Therefore, to build NATO’s resilience doctrine, or in fact any military doctrine, key features must be established;

  1. How something is done (ends, ways and means[136]);
  2. Within a framework of guidance to achieve a common objective;[137]
  3. Guided by a NATO policy;
    1. Interestingly, the British Army romanticises this, suggesting that doctrine is not necessarily guided by policy, but by belief.[138] NATO does make similar pronouncements when it states it is ‘based on common values of democracy, individual liberty and the rule of law’[139] but this as a belief was only clearly verbalised by former NATO Chief Legal Advisor, Steven Hill, at an informal 2020 lecture ‘The Role of the NATO Legal Advisor’.[140] Doctrine guided by belief has not yet entered the official NATO lexicon.
  4. Common language, coherency and support from all Allies;
  5. Enacted through national instruments of power, at different levels of operation;[141]
    1. As identified in the Abstract, this Thesis focuses primarily on the the military contribution, or the ‘military instrument’.
  6. Observance of international obligations.
    1. Observance of international obligations at the NATO level, usually binding on Allies at national level. [142]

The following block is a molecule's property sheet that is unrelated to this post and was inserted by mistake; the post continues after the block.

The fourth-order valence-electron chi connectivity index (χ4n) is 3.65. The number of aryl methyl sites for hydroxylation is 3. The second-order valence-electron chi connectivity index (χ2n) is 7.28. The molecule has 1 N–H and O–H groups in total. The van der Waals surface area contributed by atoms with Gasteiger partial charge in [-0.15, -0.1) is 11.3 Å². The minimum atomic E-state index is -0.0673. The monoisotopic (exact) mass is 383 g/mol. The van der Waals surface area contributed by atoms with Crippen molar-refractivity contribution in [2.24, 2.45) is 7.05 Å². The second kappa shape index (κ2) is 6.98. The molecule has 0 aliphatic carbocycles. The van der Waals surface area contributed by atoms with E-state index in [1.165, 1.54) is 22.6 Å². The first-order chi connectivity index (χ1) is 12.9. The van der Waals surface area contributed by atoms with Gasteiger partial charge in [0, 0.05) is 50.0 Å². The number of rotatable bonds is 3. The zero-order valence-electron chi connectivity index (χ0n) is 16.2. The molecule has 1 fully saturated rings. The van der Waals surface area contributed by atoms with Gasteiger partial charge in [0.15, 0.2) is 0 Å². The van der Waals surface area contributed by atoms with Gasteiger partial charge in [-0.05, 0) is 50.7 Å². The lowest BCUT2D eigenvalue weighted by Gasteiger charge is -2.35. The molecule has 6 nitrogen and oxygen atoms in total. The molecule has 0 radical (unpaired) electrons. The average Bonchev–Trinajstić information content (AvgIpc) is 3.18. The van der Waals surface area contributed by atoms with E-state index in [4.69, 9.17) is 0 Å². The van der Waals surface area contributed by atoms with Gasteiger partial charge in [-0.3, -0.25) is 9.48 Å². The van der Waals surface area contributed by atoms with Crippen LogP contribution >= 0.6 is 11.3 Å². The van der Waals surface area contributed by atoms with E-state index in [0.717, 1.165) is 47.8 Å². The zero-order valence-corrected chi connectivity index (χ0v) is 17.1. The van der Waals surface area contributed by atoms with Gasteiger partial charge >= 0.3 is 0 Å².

It is also important to recognise that doctrine operates on different levels. The higher-level doctrine is typically found in the introductory pages of key documents, often repeating the mantra to ‘safeguard the freedom, common heritage and civilisation of their peoples, founded on the principles of democracy, individual liberty and the rule of law’,[143] chiefly through NATO’s three core tasks. Higher-level doctrine tends to give strategic direction, whilst mid-lower level provides a more operational and tactical focus. Publicly available NATO doctrine tends to sit in the higher and middle range level. This would also be true for NATO’s resilience doctrine that would sit within the AJP-3 series.  Figure 9 breaks doctrine down into four conceptual levels. Section 3.1 onwards zooms into lower level doctrine, ‘Procedures’. Towards this lower level it is important to make the distinction between doctrine and more simple mono-focused manuals.